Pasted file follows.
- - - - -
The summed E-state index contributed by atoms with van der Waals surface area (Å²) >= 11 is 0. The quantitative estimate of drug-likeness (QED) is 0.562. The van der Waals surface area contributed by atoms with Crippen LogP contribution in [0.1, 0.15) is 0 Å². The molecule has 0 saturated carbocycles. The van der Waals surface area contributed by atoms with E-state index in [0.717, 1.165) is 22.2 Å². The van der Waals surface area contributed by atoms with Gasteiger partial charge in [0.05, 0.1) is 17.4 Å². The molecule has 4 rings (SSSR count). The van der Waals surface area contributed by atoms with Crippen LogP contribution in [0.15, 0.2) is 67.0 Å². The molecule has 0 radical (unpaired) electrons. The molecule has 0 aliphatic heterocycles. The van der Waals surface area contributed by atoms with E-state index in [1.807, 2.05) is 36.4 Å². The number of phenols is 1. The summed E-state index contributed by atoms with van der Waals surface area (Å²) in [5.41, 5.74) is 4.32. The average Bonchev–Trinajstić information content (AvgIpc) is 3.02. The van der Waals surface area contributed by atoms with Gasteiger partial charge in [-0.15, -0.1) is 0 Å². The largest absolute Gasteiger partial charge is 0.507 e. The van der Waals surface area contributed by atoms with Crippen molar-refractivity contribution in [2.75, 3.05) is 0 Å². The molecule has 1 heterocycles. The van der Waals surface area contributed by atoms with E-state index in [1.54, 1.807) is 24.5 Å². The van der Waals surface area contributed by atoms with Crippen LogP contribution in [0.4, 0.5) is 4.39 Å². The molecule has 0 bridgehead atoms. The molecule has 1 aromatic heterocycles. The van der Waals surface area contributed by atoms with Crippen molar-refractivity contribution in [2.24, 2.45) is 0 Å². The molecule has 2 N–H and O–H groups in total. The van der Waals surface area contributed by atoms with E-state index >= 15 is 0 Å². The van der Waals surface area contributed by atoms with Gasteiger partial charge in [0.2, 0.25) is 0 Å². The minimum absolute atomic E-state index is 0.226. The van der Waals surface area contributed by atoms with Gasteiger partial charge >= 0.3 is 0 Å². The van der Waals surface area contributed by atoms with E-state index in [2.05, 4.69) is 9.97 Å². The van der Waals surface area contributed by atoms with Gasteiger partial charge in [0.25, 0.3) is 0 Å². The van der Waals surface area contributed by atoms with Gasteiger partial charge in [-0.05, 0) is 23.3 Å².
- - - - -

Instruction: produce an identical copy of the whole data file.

The summed E-state index contributed by atoms with van der Waals surface area (Å²) >= 11 is 0. The quantitative estimate of drug-likeness (QED) is 0.562. The van der Waals surface area contributed by atoms with Crippen LogP contribution in [0.1, 0.15) is 0 Å². The molecule has 0 saturated carbocycles. The van der Waals surface area contributed by atoms with E-state index in [0.717, 1.165) is 22.2 Å². The van der Waals surface area contributed by atoms with Gasteiger partial charge in [0.05, 0.1) is 17.4 Å². The molecule has 4 rings (SSSR count). The van der Waals surface area contributed by atoms with Crippen LogP contribution in [0.15, 0.2) is 67.0 Å². The molecule has 0 radical (unpaired) electrons. The molecule has 0 aliphatic heterocycles. The van der Waals surface area contributed by atoms with E-state index in [1.807, 2.05) is 36.4 Å². The number of phenols is 1. The summed E-state index contributed by atoms with van der Waals surface area (Å²) in [5.41, 5.74) is 4.32. The average Bonchev–Trinajstić information content (AvgIpc) is 3.02. The van der Waals surface area contributed by atoms with Gasteiger partial charge in [-0.15, -0.1) is 0 Å². The largest absolute Gasteiger partial charge is 0.507 e. The van der Waals surface area contributed by atoms with Crippen molar-refractivity contribution in [2.75, 3.05) is 0 Å². The molecule has 1 heterocycles. The van der Waals surface area contributed by atoms with E-state index in [1.54, 1.807) is 24.5 Å². The van der Waals surface area contributed by atoms with Crippen LogP contribution in [0.4, 0.5) is 4.39 Å². The molecule has 0 bridgehead atoms. The molecule has 1 aromatic heterocycles. The van der Waals surface area contributed by atoms with Crippen molar-refractivity contribution in [2.24, 2.45) is 0 Å². The molecule has 2 N–H and O–H groups in total. The van der Waals surface area contributed by atoms with E-state index >= 15 is 0 Å². The van der Waals surface area contributed by atoms with Gasteiger partial charge in [0.2, 0.25) is 0 Å². The minimum absolute atomic E-state index is 0.226. The van der Waals surface area contributed by atoms with Gasteiger partial charge >= 0.3 is 0 Å². The van der Waals surface area contributed by atoms with E-state index in [2.05, 4.69) is 9.97 Å². The van der Waals surface area contributed by atoms with Gasteiger partial charge in [0.25, 0.3) is 0 Å². The van der Waals surface area contributed by atoms with Gasteiger partial charge in [-0.05, 0) is 23.3 Å².